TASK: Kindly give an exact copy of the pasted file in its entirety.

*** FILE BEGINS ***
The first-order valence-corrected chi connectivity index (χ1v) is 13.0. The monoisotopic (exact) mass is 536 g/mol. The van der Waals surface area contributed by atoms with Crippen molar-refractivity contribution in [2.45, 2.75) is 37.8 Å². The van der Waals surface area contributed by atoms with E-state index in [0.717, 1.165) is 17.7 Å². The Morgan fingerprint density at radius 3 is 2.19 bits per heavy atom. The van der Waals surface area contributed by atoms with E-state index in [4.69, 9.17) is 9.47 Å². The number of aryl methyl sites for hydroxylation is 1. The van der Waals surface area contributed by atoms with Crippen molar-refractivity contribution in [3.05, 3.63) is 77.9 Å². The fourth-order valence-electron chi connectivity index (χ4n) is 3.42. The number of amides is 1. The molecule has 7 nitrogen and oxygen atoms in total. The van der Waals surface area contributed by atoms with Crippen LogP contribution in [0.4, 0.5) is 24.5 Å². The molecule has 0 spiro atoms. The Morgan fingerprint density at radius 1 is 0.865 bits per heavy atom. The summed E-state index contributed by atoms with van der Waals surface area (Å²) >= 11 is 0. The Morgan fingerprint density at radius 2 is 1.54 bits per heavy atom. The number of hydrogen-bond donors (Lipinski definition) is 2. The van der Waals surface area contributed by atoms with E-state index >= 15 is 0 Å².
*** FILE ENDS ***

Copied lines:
The first-order valence-corrected chi connectivity index (χ1v) is 13.0. The monoisotopic (exact) mass is 536 g/mol. The van der Waals surface area contributed by atoms with Crippen molar-refractivity contribution in [2.45, 2.75) is 37.8 Å². The van der Waals surface area contributed by atoms with E-state index in [0.717, 1.165) is 17.7 Å². The Morgan fingerprint density at radius 3 is 2.19 bits per heavy atom. The van der Waals surface area contributed by atoms with E-state index in [4.69, 9.17) is 9.47 Å². The number of aryl methyl sites for hydroxylation is 1. The van der Waals surface area contributed by atoms with Crippen molar-refractivity contribution in [3.05, 3.63) is 77.9 Å². The fourth-order valence-electron chi connectivity index (χ4n) is 3.42. The number of amides is 1. The molecule has 7 nitrogen and oxygen atoms in total. The van der Waals surface area contributed by atoms with Crippen LogP contribution in [0.4, 0.5) is 24.5 Å². The molecule has 0 spiro atoms. The Morgan fingerprint density at radius 1 is 0.865 bits per heavy atom. The summed E-state index contributed by atoms with van der Waals surface area (Å²) >= 11 is 0. The Morgan fingerprint density at radius 2 is 1.54 bits per heavy atom. The number of hydrogen-bond donors (Lipinski definition) is 2. The van der Waals surface area contributed by atoms with E-state index >= 15 is 0 Å².